The RSD chartered as many schools as possible. Out of more than 40 applications, the Louisiana Board of Elementary and Secondary Education (BESE) approved only six. Most of the schools operated by the OPSB opted to convert to charter schools, leaving the board with only five public schools to run. The RSD oversaw the remaining public schools. (p. 15)
New Orleans attendance zones were also abolished so parents could choose their children’s schools. (p. 15) Along with veteran New Orleans educators heading up turnaround charter schools, educators from Teach for America and the New Teacher Project flocked to New Orleans.
“In New Orleans, educators had choices about where to work. Most important, they had control over how to work,” explain Guide authors. “Such total freedom existed in no other public education system in the United States.” (p. 15)
Currently more than 80 percent of New Orleans students are enrolled in charter schools, increasing to more than 90 percent by 2014.(pp. 17-18) Less than 10 percent of New Orleans charter schools are managed by distinguished national charter networks such as the Knowledge is Power Program (KIPP) network, so management development and improvement is a critical, ongoing focus.
The Thomas B. Fordham Institute has ranked New Orleans one of the best places for school reform, and Stanford University’s Center for Research on Education Outcomes found that nearly three times as many New Orleans charter schools achieve superior academic performance compared to charter schools nationwide. (pp. 17-18)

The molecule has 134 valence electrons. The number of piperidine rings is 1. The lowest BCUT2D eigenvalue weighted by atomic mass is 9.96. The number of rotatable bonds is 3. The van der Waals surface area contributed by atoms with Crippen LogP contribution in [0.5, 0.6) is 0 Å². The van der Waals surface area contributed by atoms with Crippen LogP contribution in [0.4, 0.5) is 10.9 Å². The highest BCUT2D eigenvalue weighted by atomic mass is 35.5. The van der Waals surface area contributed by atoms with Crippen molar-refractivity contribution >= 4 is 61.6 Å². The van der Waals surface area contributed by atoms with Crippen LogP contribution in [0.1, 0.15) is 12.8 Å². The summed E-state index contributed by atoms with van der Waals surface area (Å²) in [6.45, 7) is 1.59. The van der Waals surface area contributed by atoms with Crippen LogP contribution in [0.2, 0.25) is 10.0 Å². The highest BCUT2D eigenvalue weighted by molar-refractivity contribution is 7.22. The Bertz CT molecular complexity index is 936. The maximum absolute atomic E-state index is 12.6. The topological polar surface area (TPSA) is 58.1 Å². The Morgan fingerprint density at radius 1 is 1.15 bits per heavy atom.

Between 2005 and 2010, all New Orleans schools reduced dropout rates by half. (pp. 13, 17-18) From 2007 through 2011, RSD student achievement growth improved 25 percent, compared to the state average of just 7 percent. (pp. 13, 17-18) The performance gap between New Orleans African-American students and all of Louisiana was reduced by 100 percent. (pp. 13, 17-18)
“So far New Orleans has gone from an ‘F’ to a ‘C.’ We’ve taken a broken system and replaced it with one where educators drive educational decisions and are then held accountable,” Kingsland said. “The outstanding question is if we can get to an ‘A’.”
Three critical components are needed to succeed, according to the Guide: A strong governance and accountability structure; human capital development, to ensure a consistent supply of high-quality educators, administrators, board members, and entrepreneurs; and charter school development to produce well-managed, innovative schools where talented teachers will thrive and help sustain the long-term performance gains of the system.
“I serve on the board of an organization that runs three public charters in New Orleans and can testify to the importance of a supportive network,” said Kevin Kane, president of the Pelican Institute for Public Policy. “NSNO has had the opportunity to witness and participate in a revolutionary experiment with charter schools. The lessons learned need to be shared with others so this movement can continue to grow and succeed. Hopefully, these sorts of studies will give other decision makers around the country the confidence to break away from the traditional public school model.”